KASHIHARA, Nara Prefecture--A mystery that long puzzled archaeologists may have been solved with the first discovery of a finely woven basket complete with a square wooden footed stand, believed to be from the late second century.

The find at the Seta archeological site here, announced by the Nara National Research Institute for Cultural Properties on June 21, is expected to end speculation over the purpose of a box-like object that had been excavated around Japan.

It is now understood that the wooden stand was probably used to prevent the basket from directly touching the soil.

These wooden frames in the shape of truncated square pyramids had been previously speculated to have been used as an aquascope for catching fish or as a funnel.

The experts said the basket is likely to have been a daily-use object for carrying or storing food.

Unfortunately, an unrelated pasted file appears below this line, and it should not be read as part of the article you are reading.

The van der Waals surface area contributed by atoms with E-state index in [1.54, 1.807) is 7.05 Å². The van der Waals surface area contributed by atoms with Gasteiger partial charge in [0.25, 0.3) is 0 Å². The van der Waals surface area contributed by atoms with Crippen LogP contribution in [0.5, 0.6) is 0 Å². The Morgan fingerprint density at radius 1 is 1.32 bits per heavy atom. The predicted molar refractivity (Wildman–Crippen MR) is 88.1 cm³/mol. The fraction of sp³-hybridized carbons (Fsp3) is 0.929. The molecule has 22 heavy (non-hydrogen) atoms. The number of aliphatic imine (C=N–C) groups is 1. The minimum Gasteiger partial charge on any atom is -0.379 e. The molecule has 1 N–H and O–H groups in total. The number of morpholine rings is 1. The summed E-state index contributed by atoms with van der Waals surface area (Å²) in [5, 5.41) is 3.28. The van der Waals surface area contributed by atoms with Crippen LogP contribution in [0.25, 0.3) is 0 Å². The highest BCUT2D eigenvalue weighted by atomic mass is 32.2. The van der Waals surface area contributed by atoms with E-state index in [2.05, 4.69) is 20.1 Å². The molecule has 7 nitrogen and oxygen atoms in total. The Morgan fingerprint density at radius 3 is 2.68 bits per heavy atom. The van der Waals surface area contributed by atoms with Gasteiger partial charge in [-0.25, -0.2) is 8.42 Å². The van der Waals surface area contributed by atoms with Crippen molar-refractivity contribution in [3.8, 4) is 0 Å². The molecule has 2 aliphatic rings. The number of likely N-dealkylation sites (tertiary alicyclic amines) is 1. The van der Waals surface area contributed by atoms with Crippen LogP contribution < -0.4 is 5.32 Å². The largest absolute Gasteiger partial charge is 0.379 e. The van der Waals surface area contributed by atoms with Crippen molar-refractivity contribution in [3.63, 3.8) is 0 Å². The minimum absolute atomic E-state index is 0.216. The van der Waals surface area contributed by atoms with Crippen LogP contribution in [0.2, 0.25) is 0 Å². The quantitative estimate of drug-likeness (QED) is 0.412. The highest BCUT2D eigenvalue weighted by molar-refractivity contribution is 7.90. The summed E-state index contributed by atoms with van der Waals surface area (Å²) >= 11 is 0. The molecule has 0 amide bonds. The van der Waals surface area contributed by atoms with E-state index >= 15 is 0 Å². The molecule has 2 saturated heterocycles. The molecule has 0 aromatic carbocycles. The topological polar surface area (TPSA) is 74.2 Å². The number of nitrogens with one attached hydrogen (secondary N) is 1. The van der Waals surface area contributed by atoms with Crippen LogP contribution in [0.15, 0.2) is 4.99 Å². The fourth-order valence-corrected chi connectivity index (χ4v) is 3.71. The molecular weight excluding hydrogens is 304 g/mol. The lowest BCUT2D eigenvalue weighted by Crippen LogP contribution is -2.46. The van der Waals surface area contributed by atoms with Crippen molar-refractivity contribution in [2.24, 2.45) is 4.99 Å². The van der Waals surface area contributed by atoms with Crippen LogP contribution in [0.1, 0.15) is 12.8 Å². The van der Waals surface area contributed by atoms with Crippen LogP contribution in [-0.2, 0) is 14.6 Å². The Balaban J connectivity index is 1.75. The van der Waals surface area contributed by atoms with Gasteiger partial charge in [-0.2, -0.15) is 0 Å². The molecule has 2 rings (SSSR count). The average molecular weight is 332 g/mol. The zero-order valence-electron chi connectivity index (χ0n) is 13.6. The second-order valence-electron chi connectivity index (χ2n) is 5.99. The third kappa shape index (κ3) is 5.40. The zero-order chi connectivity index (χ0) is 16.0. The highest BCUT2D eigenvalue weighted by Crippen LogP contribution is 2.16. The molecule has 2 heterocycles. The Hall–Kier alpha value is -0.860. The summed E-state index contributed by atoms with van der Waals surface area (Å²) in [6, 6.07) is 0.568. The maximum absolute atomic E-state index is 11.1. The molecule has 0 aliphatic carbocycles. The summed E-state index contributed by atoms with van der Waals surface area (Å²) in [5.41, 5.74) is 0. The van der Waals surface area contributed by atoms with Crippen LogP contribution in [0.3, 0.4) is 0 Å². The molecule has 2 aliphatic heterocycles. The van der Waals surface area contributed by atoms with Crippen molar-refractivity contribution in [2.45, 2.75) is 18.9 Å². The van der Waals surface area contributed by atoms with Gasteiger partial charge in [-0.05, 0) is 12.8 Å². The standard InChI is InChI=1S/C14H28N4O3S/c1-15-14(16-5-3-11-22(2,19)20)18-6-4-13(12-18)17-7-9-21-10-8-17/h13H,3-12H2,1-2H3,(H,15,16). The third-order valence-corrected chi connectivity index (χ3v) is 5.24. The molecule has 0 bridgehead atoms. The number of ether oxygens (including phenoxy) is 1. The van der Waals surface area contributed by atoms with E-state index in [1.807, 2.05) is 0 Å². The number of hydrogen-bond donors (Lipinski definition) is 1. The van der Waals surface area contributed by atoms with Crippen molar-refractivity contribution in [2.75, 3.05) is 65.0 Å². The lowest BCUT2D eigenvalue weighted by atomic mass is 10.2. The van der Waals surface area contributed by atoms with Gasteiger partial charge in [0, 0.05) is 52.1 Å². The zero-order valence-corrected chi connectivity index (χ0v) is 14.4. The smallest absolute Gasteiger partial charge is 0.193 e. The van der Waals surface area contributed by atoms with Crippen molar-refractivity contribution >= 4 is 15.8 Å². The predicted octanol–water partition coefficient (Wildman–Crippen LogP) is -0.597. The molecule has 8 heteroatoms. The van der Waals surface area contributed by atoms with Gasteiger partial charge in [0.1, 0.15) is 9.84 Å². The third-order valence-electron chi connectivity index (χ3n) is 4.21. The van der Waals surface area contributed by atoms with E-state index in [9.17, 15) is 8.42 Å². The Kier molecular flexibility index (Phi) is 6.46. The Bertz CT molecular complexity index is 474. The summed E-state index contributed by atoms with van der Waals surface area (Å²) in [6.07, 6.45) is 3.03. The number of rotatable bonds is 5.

“I imagine it was used to transport or store something precious,” said Yuka Sasaki, visiting researcher of archaeobotany at the Center for Obsidian and Lithic Studies at Meiji University.

“Looking at the weave, the basket is finely woven with consistent gaps of about 0.3 millimeters between strands,” Sasaki added.

The basket, believed to be from the late Yayoi Pottery Culture period (300 B.C.-A.D. 300), was first spotted in the ditch section of an “enkei shukobo” (circular tomb with surrounding ditch) at the Seta site in June 2016.

Its stand is made of wood from the castanopsis cuspidata, a species of chinquapin tree. Four wood strips in a trapezoid shape, measuring 9 centimeters at the top of the base, 11 cm at the bottom and 3.5 cm in height, are assembled with plant ties to form the object, which is attached to the basket with strings made of a plant material.

The basket itself is round with an approximate 30 cm diameter, and woven with the stalks of a kind of sasa bamboo grass.

Artifacts similar to the base have been found in historic sites of the Yayoi Pottery Culture period and Kofun period (late third to seventh centuries), and about 50 examples are known around Japan.

Woven baskets without bases are also commonly excavated around Japan.